Nowshaad was arrested under the Prevention of Terrorism Act (PTA) on 9th July 2011 and released on bail on 4th November 2011. As per the report submitted to Polonnaruwa Magistrate by Officer in Charge of the Colombo Crime Division (CCD), on 10th February 2012 (Court case B/651/2011), charges against Nowshaad were requesting a 20 million Rupees of ransom, appearing as LTTE, disappearance of Pattani Razeek, collecting funds for LTTE, purchasing weapons with that money, and conspiring to fight against government forces. Charges concerning Nowshaad’s connection with LTTE, fundraising for LTTE, and conspiring to fight against government forces seem to be fabricated charges because during this time, similar kind of claims were made against those arrested under PTA. These fabricated charges might have underestimated his connection with Mr. Razeek’s disappearance.

In the court hearings, Mr. Nowshaad’s lawyer has admitted that the phone which was used to make ransom calls belonged to Nowshaad. Also Nowshaad’s lawyer argued that no phone call was made from a SIM belonging to Nowshaad. But in the police investigation, it was revealed that the SIM cards used for the ransom were Mr. Razeek’s and the ransom calls were made using a phone belonging to Nowshaad (Police case before Puttalam Magistrate BR/177/10 P – report submitted by the Officer in Charge of the Puttalam Police). Mr. Razeek’s son also alleges that investigations have revealed that several phone calls received by Mr. Razeek prior to the abduction were from 4 numbers, the sim cards of which had been purchased in the name of one of the Trustees of CTF, Mr. Rafeek. Nowshaad was the President of the Citizens Committee, an initiative of CTF.

Mr. Razeek’s son has also expressed his disappointment regarding the release of Nowshaadh, the first suspect, despite of many evidences available against him, including the fact that Nowshaadh has admitted in his anticipatory bail application that he has met Mr. Razeek on the day of abduction and to being in the same area (Pollonnaruwa) at the time that Mr. Razeek disappeared.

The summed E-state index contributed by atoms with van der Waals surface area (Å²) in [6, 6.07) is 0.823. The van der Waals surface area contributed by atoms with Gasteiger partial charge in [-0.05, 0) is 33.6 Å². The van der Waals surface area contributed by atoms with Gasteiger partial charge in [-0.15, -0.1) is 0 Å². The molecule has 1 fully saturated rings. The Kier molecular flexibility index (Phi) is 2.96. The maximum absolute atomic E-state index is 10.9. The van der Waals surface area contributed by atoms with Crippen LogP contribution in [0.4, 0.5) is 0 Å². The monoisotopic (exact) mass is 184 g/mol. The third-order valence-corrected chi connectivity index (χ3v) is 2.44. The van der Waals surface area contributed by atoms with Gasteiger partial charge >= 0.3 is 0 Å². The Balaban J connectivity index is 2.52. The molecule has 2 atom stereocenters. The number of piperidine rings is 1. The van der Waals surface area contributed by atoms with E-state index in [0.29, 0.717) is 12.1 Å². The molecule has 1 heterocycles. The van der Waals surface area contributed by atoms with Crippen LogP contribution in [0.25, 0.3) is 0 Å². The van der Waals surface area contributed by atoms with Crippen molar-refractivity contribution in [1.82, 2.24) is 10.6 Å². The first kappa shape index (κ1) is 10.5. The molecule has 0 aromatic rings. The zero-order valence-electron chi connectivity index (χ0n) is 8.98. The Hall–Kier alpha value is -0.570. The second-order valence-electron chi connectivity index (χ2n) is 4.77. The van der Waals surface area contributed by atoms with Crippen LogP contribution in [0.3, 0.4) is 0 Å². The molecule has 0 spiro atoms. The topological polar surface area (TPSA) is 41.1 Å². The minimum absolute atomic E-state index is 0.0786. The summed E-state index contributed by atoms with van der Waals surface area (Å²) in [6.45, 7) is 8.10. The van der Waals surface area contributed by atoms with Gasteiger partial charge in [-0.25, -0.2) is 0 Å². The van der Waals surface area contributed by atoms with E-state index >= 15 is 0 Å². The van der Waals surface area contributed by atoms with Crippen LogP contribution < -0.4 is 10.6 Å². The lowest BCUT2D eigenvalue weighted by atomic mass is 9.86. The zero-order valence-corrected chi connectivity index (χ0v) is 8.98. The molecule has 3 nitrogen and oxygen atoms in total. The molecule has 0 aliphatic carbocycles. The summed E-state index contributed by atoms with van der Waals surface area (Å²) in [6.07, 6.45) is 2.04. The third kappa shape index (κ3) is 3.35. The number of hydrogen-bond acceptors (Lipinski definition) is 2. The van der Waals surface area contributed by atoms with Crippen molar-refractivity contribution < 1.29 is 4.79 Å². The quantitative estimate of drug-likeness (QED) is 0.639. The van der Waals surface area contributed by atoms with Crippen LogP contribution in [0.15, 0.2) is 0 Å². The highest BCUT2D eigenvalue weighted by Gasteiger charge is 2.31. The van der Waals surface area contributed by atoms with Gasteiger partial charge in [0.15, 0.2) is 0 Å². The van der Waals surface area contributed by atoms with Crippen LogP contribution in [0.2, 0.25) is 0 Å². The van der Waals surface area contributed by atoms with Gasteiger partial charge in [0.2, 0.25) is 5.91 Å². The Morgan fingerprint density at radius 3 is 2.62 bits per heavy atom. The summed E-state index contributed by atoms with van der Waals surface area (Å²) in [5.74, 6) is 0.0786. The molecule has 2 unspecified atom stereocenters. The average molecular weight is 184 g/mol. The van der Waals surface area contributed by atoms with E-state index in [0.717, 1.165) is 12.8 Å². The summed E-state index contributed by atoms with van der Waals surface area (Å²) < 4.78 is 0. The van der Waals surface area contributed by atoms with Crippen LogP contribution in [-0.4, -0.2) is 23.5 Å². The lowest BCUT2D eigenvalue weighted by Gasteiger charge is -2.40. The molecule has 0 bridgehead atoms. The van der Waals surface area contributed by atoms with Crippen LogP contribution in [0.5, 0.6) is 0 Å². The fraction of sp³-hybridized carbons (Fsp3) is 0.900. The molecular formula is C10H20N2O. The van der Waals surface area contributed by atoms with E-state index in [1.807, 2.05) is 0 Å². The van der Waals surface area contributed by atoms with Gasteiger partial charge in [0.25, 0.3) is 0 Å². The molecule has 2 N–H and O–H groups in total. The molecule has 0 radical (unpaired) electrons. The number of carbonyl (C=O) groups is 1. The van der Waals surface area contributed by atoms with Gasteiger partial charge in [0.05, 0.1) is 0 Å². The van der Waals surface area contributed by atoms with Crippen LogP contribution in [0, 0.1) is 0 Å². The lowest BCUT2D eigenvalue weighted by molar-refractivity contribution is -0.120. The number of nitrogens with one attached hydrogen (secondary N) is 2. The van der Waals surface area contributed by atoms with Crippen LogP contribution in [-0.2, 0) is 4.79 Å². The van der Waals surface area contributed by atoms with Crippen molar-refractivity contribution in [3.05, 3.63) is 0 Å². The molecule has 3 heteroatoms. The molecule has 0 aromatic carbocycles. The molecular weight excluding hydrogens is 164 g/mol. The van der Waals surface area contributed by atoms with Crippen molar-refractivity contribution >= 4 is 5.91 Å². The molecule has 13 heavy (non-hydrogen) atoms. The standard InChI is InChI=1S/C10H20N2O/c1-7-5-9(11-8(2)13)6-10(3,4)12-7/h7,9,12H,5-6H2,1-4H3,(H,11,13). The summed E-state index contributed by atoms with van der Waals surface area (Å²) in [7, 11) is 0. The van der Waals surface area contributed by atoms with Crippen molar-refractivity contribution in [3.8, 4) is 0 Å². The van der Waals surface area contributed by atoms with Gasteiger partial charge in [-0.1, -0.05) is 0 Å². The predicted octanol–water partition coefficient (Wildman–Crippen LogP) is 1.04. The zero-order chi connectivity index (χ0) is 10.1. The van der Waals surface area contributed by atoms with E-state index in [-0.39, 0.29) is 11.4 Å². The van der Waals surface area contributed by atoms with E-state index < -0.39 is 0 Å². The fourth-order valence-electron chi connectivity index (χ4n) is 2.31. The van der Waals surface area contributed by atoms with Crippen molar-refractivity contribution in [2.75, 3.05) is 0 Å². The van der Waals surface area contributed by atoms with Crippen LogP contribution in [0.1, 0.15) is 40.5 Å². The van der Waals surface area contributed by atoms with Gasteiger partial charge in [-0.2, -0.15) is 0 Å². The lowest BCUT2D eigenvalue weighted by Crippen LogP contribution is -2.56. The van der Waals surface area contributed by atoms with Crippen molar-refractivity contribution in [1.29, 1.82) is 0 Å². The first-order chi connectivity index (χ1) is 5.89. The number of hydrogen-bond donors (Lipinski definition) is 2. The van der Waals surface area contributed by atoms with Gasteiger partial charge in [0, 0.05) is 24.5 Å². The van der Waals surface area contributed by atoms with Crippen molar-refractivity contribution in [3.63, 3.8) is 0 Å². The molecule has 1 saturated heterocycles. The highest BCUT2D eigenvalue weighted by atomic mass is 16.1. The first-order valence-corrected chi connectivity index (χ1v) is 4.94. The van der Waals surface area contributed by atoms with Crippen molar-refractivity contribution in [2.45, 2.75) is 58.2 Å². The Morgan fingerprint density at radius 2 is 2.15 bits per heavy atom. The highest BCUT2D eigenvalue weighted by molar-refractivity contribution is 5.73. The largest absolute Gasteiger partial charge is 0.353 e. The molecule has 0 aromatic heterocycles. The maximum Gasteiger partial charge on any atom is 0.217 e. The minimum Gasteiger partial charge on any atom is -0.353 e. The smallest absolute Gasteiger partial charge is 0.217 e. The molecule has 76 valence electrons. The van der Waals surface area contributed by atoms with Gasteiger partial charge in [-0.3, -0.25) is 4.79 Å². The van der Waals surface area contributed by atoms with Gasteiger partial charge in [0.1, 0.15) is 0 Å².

Other suspects:

Only one person is named as an accused at the moment and his name is Mushdeen who confessed about the abduction of Mr. Razeek. He too has also been released on bail on 2nd March 2012. It was based on his confession, that the body of Mr. Razeek was unearthed. But his motive of murdering Mr. Razeek seems not clear. Therefore Mr. Razeek’s relatives suspect that Mushdeen was not acting alone in this case and was supported by people who know Mr. Razeek personally. This point can be supported through the demands of the abductors. According to a statement given to the Police by the son of Mr. Razeek, the demands of the abductors were following; Rs.20 million be paid as pocket money to the abductors, the family should provide details of CTF assets and that the trustees should transfer any properties held in their name to the ‘Nujoom Trust’ a trust set up by Mr. Nihamath a former trustee. These demands indicate that the abductor(s) knew Mr. Razeek’s activities more than Mushdeen who seem to be unaware of relationship between Mr. Razeek and CTF.

It is surprising that the first suspect, Nowshaadh has been named as a witness of the case, and Nihmath has never been named as a suspect. Thus, Mushdeen appears to have become the main suspect of the case. It is difficult to understand that Mushdeen, who was a total stranger to Mr. Razeek, had committed the murder of Mr. Razeek without an influence from Mr. Razeek’s enemies at workplace and wanted to gather information on CTF, and to transfer CTF funds to another organization. It is more likely, according to relatives of Mr. Razeek, that Mushdeen was hired by either Nowshaadh or Nihmath who were connected to CTF and who had several disputes with Mr. Razeek. One of the demands of the abductors was to provide details of CTF assets and that the trustees transfer any properties held in their name to the ‘Nujoom Trust’ a trust set up by Mr. Nihamath (the former Trustee General of CTF) in 2009. However no investigations appear to have been conducted regarding Mr. Nihmath’s connection with the disappearance except two verbal statements taken from him by Mundalama Police and CCD.